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7:31am

Mon March 5, 2012
Around the Nation

Michigan Moviegoer Sues Over High Snack Prices

Originally published on Fri March 9, 2012 10:51 am

Transcript

RENEE MONTAGNE, HOST:

Good morning. I'm Renee Montagne. Joshua Thompson is a big moviegoer, but high prices at the concession stand left a bad taste in his mouth. So after paying $8 for a Coke and a box of Goobers, Thompson filed a class action lawsuit. It accuses Michigan's AMC Theaters of charging grossly excessive prices for snacks. Consumer lawyers told the Detroit Free Press the lawsuit will likely be a flop, but moviegoers are applauding. It's MORNING EDITION. Transcript provided by NPR, Copyright National Public Radio.

7:17am

Mon March 5, 2012
Europe

Saint's Heart Stolen From Dublin Cathedral

Originally published on Fri March 9, 2012 10:51 am

Transcript

STEVE INSKEEP, HOST:

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7:02am

Mon March 5, 2012
Sports

70-Year-Old Japanese Equestrian Wins Olympic Spot

Originally published on Fri March 9, 2012 10:51 am

Transcript

STEVE INSKEEP, HOST:

Now, we do not know what songs make Hiroshi Hoketsu move, but the Japanese equestrian does move gracefully on a horse. Just shy of his 71st birthday, he has won a spot at the London Olympics for dressage, where you lead a horse through a series of very precise movements. Japanese officials are still deciding whether they'll let him compete.

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4:00am

Mon March 5, 2012
Asia

China's National People's Opens Annual Session

Originally published on Fri March 9, 2012 10:51 am

Transcript

STEVE INSKEEP, HOST:

Now just as the U.S. economy seems to be picking up, China's is not. The Chinese government has downgraded its economic growth target to the slowest rate in eight years. China's premier says the country needs to boost consumer demand, and address what he calls unsustainable development.

NPR's Louisa Lim reports from Beijing.

(SOUNDBITE OF MUSIC)

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4:00am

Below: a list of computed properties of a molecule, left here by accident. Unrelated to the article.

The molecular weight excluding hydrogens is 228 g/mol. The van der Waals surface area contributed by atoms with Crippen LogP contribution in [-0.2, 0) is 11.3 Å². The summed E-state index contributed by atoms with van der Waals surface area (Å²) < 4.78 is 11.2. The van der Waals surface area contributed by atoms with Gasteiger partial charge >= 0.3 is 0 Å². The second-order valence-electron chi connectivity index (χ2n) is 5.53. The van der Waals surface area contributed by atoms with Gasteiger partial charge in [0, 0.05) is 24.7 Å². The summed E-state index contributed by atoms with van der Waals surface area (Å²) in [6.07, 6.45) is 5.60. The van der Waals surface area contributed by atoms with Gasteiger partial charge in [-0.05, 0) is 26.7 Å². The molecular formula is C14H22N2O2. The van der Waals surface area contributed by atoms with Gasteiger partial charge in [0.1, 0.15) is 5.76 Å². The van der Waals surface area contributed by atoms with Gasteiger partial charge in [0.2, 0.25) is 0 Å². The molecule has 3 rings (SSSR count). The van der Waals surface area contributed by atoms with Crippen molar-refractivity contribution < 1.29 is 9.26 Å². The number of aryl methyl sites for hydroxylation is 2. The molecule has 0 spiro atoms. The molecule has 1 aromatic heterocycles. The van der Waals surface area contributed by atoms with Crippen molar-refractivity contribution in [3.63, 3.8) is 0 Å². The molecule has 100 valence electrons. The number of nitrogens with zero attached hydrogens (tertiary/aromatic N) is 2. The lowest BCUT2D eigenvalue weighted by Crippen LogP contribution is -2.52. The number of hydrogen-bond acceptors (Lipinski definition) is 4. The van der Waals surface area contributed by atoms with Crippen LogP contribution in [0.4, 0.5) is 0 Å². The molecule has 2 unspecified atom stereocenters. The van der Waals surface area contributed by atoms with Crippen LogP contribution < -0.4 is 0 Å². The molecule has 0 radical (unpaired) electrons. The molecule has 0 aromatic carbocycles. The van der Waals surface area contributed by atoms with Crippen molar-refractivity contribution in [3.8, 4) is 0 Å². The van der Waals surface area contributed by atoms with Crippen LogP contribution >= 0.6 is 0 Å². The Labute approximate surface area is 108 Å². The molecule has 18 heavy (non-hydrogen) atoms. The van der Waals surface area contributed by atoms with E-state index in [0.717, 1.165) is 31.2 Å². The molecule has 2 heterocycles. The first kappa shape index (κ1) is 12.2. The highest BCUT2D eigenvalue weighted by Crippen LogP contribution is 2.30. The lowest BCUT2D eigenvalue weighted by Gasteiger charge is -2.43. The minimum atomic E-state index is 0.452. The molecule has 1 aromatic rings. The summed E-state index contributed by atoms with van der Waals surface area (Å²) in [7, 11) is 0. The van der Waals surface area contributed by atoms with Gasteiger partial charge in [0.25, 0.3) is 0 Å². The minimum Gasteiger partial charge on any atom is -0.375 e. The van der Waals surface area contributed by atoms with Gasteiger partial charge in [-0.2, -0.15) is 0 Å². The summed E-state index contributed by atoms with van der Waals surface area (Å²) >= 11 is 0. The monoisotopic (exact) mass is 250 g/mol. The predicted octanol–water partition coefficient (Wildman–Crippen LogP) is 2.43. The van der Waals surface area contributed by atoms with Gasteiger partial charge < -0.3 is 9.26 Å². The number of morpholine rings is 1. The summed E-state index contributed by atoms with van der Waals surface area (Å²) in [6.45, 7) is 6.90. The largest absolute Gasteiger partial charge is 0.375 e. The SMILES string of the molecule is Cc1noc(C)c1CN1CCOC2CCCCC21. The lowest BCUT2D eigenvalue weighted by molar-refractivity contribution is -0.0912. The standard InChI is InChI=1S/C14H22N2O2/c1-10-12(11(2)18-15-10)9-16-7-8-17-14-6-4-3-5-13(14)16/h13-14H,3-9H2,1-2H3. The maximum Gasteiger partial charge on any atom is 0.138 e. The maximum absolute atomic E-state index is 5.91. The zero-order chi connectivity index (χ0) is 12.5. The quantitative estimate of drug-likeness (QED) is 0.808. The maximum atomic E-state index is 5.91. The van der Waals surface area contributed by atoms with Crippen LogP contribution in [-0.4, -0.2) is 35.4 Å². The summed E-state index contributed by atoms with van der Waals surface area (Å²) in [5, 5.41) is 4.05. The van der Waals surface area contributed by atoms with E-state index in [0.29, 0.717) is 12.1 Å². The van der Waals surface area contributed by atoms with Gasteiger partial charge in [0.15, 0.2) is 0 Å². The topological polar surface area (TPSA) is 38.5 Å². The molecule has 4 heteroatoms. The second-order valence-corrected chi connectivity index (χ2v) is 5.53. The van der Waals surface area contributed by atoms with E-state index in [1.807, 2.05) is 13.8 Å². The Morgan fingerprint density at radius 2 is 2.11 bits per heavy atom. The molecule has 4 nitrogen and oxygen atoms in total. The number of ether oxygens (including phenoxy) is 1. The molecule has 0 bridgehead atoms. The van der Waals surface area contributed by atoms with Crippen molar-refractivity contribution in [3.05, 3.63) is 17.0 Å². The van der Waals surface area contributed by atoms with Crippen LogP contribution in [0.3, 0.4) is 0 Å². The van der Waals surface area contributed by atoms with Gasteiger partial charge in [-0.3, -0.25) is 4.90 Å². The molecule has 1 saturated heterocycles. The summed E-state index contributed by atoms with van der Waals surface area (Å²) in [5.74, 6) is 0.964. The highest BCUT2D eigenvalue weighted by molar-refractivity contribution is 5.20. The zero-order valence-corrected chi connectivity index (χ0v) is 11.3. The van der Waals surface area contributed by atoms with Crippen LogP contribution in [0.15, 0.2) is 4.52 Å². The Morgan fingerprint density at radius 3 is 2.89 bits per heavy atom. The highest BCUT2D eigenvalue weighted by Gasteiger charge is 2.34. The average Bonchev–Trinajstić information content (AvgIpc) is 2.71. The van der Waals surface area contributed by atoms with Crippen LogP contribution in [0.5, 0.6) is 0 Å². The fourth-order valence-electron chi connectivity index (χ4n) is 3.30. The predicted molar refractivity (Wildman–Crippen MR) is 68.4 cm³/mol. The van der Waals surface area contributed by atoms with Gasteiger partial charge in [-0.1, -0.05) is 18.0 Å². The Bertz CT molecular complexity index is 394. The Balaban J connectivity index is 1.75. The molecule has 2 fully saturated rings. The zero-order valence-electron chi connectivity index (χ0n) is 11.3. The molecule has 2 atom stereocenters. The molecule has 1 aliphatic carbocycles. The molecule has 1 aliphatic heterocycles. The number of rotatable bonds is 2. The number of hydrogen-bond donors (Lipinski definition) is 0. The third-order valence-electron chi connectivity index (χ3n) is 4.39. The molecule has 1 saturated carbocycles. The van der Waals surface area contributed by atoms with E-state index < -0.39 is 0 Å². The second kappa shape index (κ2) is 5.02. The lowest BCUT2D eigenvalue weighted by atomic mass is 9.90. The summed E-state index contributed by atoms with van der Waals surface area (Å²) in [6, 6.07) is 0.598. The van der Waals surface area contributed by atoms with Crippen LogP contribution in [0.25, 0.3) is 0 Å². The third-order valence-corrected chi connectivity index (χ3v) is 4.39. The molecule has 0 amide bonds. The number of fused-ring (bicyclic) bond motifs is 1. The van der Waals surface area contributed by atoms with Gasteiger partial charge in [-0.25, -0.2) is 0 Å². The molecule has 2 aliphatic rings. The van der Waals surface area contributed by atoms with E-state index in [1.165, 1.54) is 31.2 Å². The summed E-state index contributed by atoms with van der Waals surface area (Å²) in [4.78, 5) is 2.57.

Mon March 5, 2012
Law

Deal Reached On Gulf Oil Spill Victims

Originally published on Fri March 9, 2012 10:51 am

Transcript

RENEE MONTAGNE, HOST:

Lawyers for BP, and thousands of people affected by the Deepwater Horizon accident and oil spill, had been expected, for a long time, to be in a New Orleans courtroom this morning for a civil trial. Instead, they're reviewing a deal to settle the case.

BP estimates it would pay nearly $8 billion in the settlement. In exchange, the company would avoid revisiting, in a courtroom, what led up to the drilling rig explosion that killed 11 men and poured massive amounts of oil into the Gulf of Mexico.

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4:00am

Mon March 5, 2012
Business

The Last Word In Business

Originally published on Fri March 9, 2012 10:51 am

Transcript

STEVE INSKEEP, HOST:

And today's last word in business is a blast from the past: Datsun, a name that you may remember if you're of a certain age. The cut-priced Japanese cars first appeared in the United States in 1958, when Elvis topped the charts. Datsun was produced by Nissan, which decided to phase out the brand in the 1980s. Now a Japanese newspaper says Nissan may bring it back.

Sadly, American Datsun enthusiasts may have to travel far to find one. Nissan's plans to sell low-priced cars only in emerging markets like India and Russia.

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4:00am

Mon March 5, 2012
Around the Nation

Tornado Destroys Only School In Henryville, Ind.

Originally published on Fri March 9, 2012 10:51 am

Transcript

STEVE INSKEEP, HOST:

The death toll from the tornados that slammed Midwestern and Southern states on Friday has now risen to 39. The latest victim is Angel Babcock, 15 months old. She died on Sunday in a hospital in Louisville, Kentucky. The toddler was found in the shattered remains of her family's home. Her parents and two siblings were also killed.

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4:00am

Mon March 5, 2012
Business

Business News

Originally published on Fri March 9, 2012 10:51 am

Transcript

RENEE MONTAGNE, HOST:

NPR's business news starts with more bad news for News Corp.

An FBI investigation of Rupert Murdoch's media company is now looking to Russia. A billboard company, News Outdoor Russia, owned until last year by News Corp, is being scrutinized over possibly bribing public officials. The FBI began looking into News Corps' operations after its British newspapers were embroiled in a bribery and phone hacking scandal.

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4:00am

Mon March 5, 2012
Africa

Freelance Journalists Relay Stories From Yemen

Originally published on Fri March 9, 2012 10:51 am

Transcript

RENEE MONTAGNE, HOST:

Yemen has changed its president, but has not come to the end of its trouble. Yesterday, militants overran a military base in south Yemen. Dozens of people were killed, and al-Qaida has claimed responsibility.

STEVE INSKEEP, HOST:

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4:00am

Mon March 5, 2012
Around the Nation

Students Return To Class In Storm-Ravaged Piner, Ky.

Originally published on Fri March 9, 2012 10:51 am

Transcript

RENEE MONTAGNE, HOST:

The small town of Piner, Kentucky was one of many badly hit by the devastating tornadoes that ripped through the Midwest and the South. At least four people in Piner were killed by the storms, but many residents of the town are trying to return to normal life today, and that includes going back to school. Teri Cox-Cruey is the superintendent of schools for Kenton County, which includes Piner. She joins us on the line now. Good morning.